The Dikeou Collection welcomes Collective Misnomer as they present What a Place to Be Alive: Moving Images from Toronto, a small sampling of experimental works made by artists living in Hollywood North. Unlike films made in the Hollywood studio system, the selection of works in this survey are made by moving images artists who are free to pursue their own personal visions. These works offer a glimpse into the formal and personal obsessions of those who now reside near Sugar Beach.
This event is open to public and will take place on Friday, November 10 at Dikeou Pop-Up: Colfax, 312 E Colfax Ave. Doors open at 7:30 pm.
Through a long-distance call between Canada and Afghanistan, two realities collide in Weeda Azim’s Herat in my Head in my Heart, a work that juxtaposes feelings of estranged nostalgia with the realities of war. Nicholas Kovats’ Apucikam, Megyunk Haza. [Poppa…we are going home] also explores nostalgia, but through a portrait of the artist’s father. Part portrait, part travelogue, Kovats returns to Hungary after 27 years, providing a glimpse into a landscape that has witnessed substantial change.
No long-distance charges apply when you call the 1-800 number in Thirza Cuthand’s 2 Spirit Introductory Special $19.99, a satirical infomercial that offers a well needed service, unlimited telephone access to traditional knowledge and support.
Sue Johnson’s The Toronto Reels and Mikel Guillen’s Intermission offer a glimpse into Toronto’s subconscious. Johnson’s super 8 home movies provide a detailed look into Occult Toronto through a tour of Toronto’s psychic and occult shops, while Guillen uses the media reports surrounding the disappearance of teenager Mariam Makhniashvili to examine a city left searching for answers after living in suspended hope for over two years.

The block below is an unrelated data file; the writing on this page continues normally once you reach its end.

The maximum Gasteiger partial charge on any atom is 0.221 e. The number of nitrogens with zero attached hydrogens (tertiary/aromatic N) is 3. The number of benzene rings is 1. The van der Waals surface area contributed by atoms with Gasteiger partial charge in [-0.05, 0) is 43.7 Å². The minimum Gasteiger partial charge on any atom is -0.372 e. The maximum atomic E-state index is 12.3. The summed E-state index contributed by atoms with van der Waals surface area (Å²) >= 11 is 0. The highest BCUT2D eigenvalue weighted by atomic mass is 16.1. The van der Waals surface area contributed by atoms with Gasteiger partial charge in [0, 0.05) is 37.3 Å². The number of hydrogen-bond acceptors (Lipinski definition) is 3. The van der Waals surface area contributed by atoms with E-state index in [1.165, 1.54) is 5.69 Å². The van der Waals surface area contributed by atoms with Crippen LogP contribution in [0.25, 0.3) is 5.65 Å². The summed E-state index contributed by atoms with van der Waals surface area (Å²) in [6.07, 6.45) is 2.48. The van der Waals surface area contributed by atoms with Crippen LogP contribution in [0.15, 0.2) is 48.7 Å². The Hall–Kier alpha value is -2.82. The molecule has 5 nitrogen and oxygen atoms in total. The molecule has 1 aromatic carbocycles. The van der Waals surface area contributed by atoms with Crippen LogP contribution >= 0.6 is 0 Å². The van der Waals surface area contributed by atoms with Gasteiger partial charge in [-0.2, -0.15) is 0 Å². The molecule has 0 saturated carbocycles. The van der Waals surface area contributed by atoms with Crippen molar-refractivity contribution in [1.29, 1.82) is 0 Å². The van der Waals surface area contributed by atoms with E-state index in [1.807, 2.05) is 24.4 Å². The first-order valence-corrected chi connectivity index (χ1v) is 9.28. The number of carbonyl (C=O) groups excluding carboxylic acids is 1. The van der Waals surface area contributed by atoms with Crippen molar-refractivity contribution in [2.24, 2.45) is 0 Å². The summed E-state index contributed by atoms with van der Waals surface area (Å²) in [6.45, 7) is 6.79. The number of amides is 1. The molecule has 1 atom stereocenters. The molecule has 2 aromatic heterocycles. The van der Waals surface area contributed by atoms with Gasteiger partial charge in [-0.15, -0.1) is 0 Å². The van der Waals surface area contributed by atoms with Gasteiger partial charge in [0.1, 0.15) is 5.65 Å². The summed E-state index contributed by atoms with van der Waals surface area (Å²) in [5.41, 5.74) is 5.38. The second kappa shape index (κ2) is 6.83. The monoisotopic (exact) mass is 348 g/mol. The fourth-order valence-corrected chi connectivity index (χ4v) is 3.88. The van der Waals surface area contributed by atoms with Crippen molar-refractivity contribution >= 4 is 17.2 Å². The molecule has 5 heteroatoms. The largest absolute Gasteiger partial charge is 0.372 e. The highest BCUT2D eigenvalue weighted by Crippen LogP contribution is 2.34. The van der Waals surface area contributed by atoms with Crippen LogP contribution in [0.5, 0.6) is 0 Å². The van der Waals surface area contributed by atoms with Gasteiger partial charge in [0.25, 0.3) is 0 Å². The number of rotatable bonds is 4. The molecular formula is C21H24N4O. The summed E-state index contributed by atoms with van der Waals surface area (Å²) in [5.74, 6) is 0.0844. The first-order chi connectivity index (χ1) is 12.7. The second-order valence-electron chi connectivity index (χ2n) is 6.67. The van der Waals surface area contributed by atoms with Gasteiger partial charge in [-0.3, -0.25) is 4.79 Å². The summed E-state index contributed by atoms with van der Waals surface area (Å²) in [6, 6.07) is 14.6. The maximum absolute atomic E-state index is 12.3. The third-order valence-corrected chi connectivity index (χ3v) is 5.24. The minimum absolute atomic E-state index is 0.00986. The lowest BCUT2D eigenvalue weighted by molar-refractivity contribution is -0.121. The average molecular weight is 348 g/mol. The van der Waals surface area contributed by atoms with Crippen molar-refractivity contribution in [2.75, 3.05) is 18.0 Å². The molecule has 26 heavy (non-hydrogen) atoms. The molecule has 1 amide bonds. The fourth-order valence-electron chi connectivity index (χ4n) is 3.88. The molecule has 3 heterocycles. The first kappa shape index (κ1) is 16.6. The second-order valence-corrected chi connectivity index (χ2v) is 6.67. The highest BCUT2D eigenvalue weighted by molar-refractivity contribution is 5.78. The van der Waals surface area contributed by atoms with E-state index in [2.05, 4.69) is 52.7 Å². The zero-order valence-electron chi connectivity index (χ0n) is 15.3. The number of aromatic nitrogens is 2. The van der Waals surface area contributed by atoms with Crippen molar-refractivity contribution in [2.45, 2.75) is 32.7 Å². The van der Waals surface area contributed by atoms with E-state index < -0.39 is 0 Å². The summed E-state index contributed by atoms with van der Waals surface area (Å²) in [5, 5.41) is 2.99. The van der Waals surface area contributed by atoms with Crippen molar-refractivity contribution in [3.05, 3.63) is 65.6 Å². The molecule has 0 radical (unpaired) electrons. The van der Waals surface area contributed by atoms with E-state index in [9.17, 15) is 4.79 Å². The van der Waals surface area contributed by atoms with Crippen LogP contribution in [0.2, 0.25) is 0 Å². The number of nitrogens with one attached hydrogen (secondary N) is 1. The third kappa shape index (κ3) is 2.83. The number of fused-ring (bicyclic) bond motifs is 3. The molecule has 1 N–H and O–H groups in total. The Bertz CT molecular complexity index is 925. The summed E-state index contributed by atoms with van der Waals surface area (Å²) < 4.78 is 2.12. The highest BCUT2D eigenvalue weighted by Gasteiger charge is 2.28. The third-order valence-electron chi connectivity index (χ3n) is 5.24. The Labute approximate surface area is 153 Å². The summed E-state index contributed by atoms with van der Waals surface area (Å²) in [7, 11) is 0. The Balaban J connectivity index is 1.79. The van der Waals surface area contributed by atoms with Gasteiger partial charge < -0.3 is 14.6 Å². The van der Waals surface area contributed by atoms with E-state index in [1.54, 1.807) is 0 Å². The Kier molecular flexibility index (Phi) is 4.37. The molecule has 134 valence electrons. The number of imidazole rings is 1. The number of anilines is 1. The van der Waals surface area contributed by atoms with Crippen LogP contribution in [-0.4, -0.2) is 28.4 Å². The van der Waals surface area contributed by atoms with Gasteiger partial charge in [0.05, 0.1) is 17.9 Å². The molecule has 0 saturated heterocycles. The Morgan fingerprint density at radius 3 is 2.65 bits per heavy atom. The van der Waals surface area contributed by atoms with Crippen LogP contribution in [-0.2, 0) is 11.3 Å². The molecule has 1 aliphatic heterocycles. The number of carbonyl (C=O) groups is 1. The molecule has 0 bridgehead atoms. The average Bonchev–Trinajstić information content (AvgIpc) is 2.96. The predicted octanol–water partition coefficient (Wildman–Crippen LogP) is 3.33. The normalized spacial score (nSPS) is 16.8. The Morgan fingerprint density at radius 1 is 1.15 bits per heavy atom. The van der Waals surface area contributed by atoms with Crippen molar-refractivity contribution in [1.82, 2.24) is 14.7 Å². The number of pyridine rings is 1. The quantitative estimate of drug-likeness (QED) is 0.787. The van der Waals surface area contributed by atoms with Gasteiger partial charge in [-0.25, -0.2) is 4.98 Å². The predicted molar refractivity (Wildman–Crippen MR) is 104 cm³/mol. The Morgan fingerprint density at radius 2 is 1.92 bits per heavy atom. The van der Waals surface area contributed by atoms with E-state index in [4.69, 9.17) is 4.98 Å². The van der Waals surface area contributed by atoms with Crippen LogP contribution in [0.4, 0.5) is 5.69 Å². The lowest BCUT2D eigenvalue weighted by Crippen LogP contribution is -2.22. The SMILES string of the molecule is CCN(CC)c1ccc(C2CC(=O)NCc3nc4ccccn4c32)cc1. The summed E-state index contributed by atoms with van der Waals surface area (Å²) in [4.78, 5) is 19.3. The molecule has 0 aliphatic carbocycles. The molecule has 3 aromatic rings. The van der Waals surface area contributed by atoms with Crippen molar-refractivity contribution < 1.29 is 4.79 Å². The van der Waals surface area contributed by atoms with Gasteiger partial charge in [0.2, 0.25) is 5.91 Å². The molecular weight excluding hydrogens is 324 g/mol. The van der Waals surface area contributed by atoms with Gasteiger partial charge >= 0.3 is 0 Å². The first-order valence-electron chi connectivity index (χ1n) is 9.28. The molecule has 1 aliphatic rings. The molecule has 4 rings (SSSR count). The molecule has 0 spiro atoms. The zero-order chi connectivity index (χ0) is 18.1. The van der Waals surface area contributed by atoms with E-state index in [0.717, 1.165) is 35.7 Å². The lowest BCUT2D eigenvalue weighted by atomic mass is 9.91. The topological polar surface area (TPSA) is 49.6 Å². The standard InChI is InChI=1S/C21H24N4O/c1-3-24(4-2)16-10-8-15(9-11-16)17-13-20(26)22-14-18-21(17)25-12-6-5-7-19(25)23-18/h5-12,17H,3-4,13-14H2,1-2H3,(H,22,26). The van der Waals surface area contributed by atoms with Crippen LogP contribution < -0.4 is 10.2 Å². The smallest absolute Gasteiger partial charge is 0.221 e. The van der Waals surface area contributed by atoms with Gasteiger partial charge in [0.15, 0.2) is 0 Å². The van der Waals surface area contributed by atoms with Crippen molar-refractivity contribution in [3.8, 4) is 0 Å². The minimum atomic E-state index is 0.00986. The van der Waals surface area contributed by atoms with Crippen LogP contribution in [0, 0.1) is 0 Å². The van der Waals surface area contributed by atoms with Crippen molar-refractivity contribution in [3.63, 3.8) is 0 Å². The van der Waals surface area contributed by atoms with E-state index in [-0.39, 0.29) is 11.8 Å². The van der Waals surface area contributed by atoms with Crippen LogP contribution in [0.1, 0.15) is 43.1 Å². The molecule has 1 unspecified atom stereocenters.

Mark Loeser’s Sugar Beach uses several multiple exposures on a single roll of 35mm film to showcase Toronto’s favorite man-made, faux beach directly across from the Redpath Sugar Refinery. In contrast to Sugar Beach, a pseudo-beach where one can’t swim in the water and the sand doesn’t reach the sea, Sara MacLean’s Fore-and-Aft was literally created in the Bay of Fundy in Nova Scotia using celluloid that was buried in the seabed and dragged through the ocean behind a boat. Tactile evidence of the repetition and changes wrought by the tidal cycles.
Finally, the sea plays a different function in Stephanie Comilang’s Lumapit Sa Akin, Paraiso [Come to Me, Paradise]. In the film, the sea becomes an abstract space separating Filipina workers living in Hong Kong from their homeland. Similar to Herat in my Head, Lumapit Sa Akin explores feelings of estranged nostalgia, but within a different political situation, that of poverty, forced labor, exploitation and human trafficking. Working against a harsh and unjust economic and political reality, pockets of paradise are formed by communally gathering and temporarily transforming public space into private sanctuaries. The internet, like the long-distance phone, provide the utopian potential of a collective consciousness, a way of bringing us together.